Do comics hate Jews?

Anti-semitic row hits Edinburgh

A major row has broken out over claims an anti-semitic sentiment is rife among comedians at the Edinburgh Fringe.

Jewish writer Jamie Glassman, who worked on the Ali G show, says after spending a few days at the festival ‘it is becoming increasingly acceptable to hate the Jews. Again’.

He took particular issue with Australian comedian Steve Hughes who, he said: ‘Did little to hide his Jew-hatred.’

In an article in today’s Times, Glassman quotes Hughes as joking that kids should play  Nazis and Jews, which was greeted with one audience member saying: ‘Throw them in the oven.’

Hughes also said: ‘I want to bash Condoleezza Rice’s brain to bits and kill that f****** Jew Richard Perle.’

Glassman said: ‘For me, Hughes represents a growing trend among left-thinking people to accept as dogma that those on the Left should hate Bush, Blair, American imperialism, Israel and, while we’re at it, the Jews.’

Hughes said Glassman had got the wrong end of the stick about his joke, which, in full, goes: ‘I grew up playing Cowboys and Indians - which as an adult; I can see is very strange; that you market the genocide of an indigenous people as a game for kids.  Australians are far from perfect - I've never played Cops and Aboriginals, and you wouldn’t play Nazis and Jews!’

The comic said: ‘What I am actually saying is that it is preposterous to trivialise or make human suffering into a game.  The whole message of the show is how the obscenity of war affects every human being on earth.  I don't base the idea of human condition on race, religion, colour or creed.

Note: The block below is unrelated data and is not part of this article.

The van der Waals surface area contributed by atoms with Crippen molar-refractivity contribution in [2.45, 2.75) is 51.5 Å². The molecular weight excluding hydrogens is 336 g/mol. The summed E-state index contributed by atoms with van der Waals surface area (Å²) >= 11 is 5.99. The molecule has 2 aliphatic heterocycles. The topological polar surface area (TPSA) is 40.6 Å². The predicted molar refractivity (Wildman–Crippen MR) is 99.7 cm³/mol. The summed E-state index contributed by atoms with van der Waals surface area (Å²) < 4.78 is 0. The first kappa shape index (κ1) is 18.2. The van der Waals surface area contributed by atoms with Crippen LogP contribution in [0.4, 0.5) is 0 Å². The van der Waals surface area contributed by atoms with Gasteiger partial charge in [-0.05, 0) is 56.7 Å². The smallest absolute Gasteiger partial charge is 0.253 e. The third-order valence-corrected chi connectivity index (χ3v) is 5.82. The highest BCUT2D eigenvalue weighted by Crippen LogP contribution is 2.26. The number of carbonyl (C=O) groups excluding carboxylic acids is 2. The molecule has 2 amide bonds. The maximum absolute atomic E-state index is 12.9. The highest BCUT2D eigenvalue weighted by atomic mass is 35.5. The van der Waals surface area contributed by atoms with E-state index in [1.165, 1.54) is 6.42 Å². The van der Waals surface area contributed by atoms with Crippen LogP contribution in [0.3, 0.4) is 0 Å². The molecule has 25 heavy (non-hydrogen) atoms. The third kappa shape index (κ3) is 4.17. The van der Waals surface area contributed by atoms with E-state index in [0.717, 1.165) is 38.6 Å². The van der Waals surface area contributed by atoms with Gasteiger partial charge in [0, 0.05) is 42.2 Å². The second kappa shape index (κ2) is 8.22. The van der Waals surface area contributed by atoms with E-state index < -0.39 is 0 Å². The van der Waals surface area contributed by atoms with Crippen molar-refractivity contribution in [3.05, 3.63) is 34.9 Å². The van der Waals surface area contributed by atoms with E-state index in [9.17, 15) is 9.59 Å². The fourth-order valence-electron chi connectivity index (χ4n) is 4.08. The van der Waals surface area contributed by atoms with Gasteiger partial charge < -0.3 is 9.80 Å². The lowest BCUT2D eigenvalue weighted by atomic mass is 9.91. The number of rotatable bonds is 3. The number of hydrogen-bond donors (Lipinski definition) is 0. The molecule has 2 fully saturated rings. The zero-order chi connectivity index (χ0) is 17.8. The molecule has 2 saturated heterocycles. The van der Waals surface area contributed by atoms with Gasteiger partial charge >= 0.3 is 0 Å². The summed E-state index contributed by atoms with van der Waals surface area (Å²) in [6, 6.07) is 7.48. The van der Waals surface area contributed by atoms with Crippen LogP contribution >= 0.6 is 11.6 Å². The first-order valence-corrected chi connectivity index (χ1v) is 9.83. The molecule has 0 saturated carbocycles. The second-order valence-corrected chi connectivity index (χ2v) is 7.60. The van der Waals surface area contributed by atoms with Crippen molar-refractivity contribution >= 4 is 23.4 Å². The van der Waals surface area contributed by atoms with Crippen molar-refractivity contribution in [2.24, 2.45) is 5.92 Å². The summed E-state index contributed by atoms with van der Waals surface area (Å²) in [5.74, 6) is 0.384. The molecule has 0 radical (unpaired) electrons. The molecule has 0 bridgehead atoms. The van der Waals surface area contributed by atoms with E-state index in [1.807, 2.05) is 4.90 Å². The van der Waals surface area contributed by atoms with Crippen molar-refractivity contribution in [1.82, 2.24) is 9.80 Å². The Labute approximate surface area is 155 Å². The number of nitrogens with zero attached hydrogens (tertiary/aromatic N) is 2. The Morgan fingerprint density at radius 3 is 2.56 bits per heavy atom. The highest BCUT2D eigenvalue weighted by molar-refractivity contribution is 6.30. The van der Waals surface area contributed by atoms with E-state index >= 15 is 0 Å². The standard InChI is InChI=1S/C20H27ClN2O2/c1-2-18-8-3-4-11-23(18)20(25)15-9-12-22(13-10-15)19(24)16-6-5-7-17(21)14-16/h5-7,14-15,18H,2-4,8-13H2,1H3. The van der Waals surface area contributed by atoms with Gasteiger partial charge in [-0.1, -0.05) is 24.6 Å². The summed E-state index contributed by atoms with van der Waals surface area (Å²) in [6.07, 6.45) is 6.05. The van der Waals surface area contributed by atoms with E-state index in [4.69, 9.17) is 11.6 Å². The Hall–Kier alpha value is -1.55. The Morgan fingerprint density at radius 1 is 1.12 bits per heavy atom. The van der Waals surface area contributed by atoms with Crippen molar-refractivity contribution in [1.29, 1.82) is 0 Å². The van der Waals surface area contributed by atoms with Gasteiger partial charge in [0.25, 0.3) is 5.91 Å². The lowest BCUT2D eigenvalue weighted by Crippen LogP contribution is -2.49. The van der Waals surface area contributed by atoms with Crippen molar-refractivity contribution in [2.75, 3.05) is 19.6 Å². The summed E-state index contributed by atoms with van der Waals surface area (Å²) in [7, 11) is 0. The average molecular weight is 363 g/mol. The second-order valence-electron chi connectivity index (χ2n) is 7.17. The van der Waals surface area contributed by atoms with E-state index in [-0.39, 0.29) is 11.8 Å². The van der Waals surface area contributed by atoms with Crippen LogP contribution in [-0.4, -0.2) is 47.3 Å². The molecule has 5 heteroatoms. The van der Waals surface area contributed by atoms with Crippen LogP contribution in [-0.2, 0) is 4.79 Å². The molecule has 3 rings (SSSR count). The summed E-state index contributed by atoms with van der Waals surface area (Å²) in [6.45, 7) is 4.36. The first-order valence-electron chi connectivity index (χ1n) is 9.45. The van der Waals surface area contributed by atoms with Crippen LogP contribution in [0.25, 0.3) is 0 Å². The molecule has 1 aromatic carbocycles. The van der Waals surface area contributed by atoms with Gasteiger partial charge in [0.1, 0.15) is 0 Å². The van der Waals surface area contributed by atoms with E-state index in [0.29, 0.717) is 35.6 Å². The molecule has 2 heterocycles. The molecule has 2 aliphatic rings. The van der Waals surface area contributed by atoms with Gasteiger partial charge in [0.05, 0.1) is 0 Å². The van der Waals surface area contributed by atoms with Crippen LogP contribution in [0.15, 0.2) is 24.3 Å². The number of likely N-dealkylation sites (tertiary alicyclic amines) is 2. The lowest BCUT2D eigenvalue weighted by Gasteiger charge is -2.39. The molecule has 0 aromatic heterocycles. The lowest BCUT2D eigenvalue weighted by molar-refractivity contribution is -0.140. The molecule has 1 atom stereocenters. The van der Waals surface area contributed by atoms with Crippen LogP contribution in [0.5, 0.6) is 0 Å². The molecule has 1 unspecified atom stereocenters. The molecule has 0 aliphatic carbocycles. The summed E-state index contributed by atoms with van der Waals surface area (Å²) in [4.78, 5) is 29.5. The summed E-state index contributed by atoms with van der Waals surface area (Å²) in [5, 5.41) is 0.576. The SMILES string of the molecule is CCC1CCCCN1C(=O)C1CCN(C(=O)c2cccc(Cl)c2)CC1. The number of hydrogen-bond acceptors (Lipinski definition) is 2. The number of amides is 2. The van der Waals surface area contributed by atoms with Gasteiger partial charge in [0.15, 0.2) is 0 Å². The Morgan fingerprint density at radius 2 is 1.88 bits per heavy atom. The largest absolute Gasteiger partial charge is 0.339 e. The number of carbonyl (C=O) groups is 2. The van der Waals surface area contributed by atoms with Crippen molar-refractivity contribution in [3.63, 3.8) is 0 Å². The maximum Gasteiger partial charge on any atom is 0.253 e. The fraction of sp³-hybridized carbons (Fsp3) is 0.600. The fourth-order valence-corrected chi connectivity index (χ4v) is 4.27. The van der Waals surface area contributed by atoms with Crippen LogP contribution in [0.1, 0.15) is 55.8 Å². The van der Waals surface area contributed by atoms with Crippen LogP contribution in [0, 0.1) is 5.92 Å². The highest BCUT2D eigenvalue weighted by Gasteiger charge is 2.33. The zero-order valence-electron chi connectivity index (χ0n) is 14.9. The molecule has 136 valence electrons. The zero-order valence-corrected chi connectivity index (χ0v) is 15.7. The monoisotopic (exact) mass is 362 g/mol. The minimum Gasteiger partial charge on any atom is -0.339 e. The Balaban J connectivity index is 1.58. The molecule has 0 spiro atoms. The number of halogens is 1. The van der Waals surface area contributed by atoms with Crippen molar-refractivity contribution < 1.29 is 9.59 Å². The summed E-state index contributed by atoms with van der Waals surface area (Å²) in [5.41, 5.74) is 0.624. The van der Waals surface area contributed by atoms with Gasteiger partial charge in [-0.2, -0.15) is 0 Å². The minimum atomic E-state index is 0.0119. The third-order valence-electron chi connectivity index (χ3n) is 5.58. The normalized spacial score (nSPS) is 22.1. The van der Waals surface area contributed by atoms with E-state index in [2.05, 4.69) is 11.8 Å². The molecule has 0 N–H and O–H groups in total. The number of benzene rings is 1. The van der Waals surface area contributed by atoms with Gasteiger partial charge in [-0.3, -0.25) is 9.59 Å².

‘Secondly, I’d like to point out that the hecklers in my audience are not necessarily a reflection of my beliefs and opinions.  I did not actually hear the heckle that has been quoted and if I had, I would have stamped on it immediately.  I do not tolerate ignorance.’

Glassman also took issue with a joke from Reginald D Hunter, about the fact it is illegal to deny the Holocaust in Austria.

‘I’ve a good mind to go to Austria, stand in the street and say the Holocaust didn’t happen,’ Hunter says – only to wind up in court and tell the judge he was talking about the Rwandan holocaust.

Glassman says: ‘Of all the possible targets, of all the things he might wish to say, his complaint is that he is not permitted to parrot the greatest anti-Semitic slur of the last hundred years — that the Holocaust never happened.’

Hunter’s spokesman Paul Sullivan told the Press Association: ‘He's not making anti-Jewish remarks, all he's saying is it's very difficult to criticise Jewish people in this world at the moment. He writes about things he believes in. We should be able to talk about most things.’

Doug Stanhope also has material in his Edinburgh show about Jews, even secular ones, inserting their religion into everything they do, although Glassman did not quote this. ‘You can hate them for the same reason you hate the KKK,’ he says. ‘They believe they’re the chosen people

Glassman is no stranger to rows about anti-semitism, as Borat, Sacha Baron Cohen’s Kazakhstani journalist who featured on The Ali G Show, has also been accused of such prejudice.



Published: 15 Aug 2006

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